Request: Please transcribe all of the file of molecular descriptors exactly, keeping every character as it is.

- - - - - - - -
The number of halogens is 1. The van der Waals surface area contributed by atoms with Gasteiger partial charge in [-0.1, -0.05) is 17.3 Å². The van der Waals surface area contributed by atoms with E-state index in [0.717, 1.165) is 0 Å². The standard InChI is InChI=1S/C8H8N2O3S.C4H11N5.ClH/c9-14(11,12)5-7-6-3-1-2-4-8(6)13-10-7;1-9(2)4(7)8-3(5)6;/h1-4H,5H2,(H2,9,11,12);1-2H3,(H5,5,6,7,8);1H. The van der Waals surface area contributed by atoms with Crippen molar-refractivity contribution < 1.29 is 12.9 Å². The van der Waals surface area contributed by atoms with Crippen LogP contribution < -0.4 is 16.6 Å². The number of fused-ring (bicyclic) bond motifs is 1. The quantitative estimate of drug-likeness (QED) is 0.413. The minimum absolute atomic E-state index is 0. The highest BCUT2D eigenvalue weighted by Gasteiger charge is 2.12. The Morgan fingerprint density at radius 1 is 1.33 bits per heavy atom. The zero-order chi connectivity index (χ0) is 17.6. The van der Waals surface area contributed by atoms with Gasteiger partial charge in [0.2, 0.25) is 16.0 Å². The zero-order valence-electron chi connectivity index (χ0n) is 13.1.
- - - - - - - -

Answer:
The number of halogens is 1. The van der Waals surface area contributed by atoms with Gasteiger partial charge in [-0.1, -0.05) is 17.3 Å². The van der Waals surface area contributed by atoms with E-state index in [0.717, 1.165) is 0 Å². The standard InChI is InChI=1S/C8H8N2O3S.C4H11N5.ClH/c9-14(11,12)5-7-6-3-1-2-4-8(6)13-10-7;1-9(2)4(7)8-3(5)6;/h1-4H,5H2,(H2,9,11,12);1-2H3,(H5,5,6,7,8);1H. The van der Waals surface area contributed by atoms with Crippen molar-refractivity contribution < 1.29 is 12.9 Å². The van der Waals surface area contributed by atoms with Crippen LogP contribution < -0.4 is 16.6 Å². The number of fused-ring (bicyclic) bond motifs is 1. The quantitative estimate of drug-likeness (QED) is 0.413. The minimum absolute atomic E-state index is 0. The highest BCUT2D eigenvalue weighted by Gasteiger charge is 2.12. The Morgan fingerprint density at radius 1 is 1.33 bits per heavy atom. The zero-order chi connectivity index (χ0) is 17.6. The van der Waals surface area contributed by atoms with Gasteiger partial charge in [0.2, 0.25) is 16.0 Å². The zero-order valence-electron chi connectivity index (χ0n) is 13.1.